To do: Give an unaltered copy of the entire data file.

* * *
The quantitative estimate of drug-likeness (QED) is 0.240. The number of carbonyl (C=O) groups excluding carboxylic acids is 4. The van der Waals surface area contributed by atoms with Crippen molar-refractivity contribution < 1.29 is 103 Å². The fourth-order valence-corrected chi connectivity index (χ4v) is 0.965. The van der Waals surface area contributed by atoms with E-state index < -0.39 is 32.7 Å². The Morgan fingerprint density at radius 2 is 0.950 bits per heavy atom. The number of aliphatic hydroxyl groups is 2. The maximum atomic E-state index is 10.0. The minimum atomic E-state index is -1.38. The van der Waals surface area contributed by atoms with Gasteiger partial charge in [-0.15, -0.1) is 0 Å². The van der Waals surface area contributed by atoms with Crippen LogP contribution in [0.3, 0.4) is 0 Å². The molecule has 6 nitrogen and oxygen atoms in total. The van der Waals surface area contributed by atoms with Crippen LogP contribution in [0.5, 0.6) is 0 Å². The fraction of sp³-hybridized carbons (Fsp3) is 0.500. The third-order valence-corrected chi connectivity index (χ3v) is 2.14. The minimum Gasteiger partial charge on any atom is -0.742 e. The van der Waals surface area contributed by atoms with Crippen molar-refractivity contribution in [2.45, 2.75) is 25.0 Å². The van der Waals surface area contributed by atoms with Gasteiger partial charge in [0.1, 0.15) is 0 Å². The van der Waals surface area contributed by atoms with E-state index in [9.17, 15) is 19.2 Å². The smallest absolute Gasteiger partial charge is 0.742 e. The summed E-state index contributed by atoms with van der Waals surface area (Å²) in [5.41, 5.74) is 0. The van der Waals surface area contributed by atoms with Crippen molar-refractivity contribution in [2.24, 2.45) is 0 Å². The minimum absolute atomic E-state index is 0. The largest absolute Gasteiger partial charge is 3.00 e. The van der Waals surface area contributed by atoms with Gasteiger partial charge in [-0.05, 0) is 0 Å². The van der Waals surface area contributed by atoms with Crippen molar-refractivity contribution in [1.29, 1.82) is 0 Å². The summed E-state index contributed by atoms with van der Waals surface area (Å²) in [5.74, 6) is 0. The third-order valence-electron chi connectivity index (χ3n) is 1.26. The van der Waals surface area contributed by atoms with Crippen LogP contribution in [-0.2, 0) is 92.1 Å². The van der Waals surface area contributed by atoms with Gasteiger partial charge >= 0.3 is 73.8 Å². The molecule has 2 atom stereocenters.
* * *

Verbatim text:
The quantitative estimate of drug-likeness (QED) is 0.240. The number of carbonyl (C=O) groups excluding carboxylic acids is 4. The van der Waals surface area contributed by atoms with Crippen molar-refractivity contribution < 1.29 is 103 Å². The fourth-order valence-corrected chi connectivity index (χ4v) is 0.965. The van der Waals surface area contributed by atoms with E-state index < -0.39 is 32.7 Å². The Morgan fingerprint density at radius 2 is 0.950 bits per heavy atom. The number of aliphatic hydroxyl groups is 2. The maximum atomic E-state index is 10.0. The minimum atomic E-state index is -1.38. The van der Waals surface area contributed by atoms with Gasteiger partial charge in [-0.15, -0.1) is 0 Å². The van der Waals surface area contributed by atoms with Crippen LogP contribution in [0.3, 0.4) is 0 Å². The molecule has 6 nitrogen and oxygen atoms in total. The van der Waals surface area contributed by atoms with Crippen LogP contribution in [0.5, 0.6) is 0 Å². The fraction of sp³-hybridized carbons (Fsp3) is 0.500. The third-order valence-corrected chi connectivity index (χ3v) is 2.14. The minimum Gasteiger partial charge on any atom is -0.742 e. The van der Waals surface area contributed by atoms with Crippen molar-refractivity contribution in [2.45, 2.75) is 25.0 Å². The van der Waals surface area contributed by atoms with Gasteiger partial charge in [0.1, 0.15) is 0 Å². The van der Waals surface area contributed by atoms with E-state index in [9.17, 15) is 19.2 Å². The smallest absolute Gasteiger partial charge is 0.742 e. The summed E-state index contributed by atoms with van der Waals surface area (Å²) in [5.41, 5.74) is 0. The van der Waals surface area contributed by atoms with Crippen molar-refractivity contribution in [2.24, 2.45) is 0 Å². The minimum absolute atomic E-state index is 0. The largest absolute Gasteiger partial charge is 3.00 e. The van der Waals surface area contributed by atoms with Gasteiger partial charge in [-0.05, 0) is 0 Å². The van der Waals surface area contributed by atoms with Crippen molar-refractivity contribution in [1.29, 1.82) is 0 Å². The summed E-state index contributed by atoms with van der Waals surface area (Å²) in [5.74, 6) is 0. The third-order valence-electron chi connectivity index (χ3n) is 1.26. The van der Waals surface area contributed by atoms with Crippen LogP contribution in [-0.2, 0) is 92.1 Å². The van der Waals surface area contributed by atoms with Gasteiger partial charge >= 0.3 is 73.8 Å². The molecule has 2 atom stereocenters.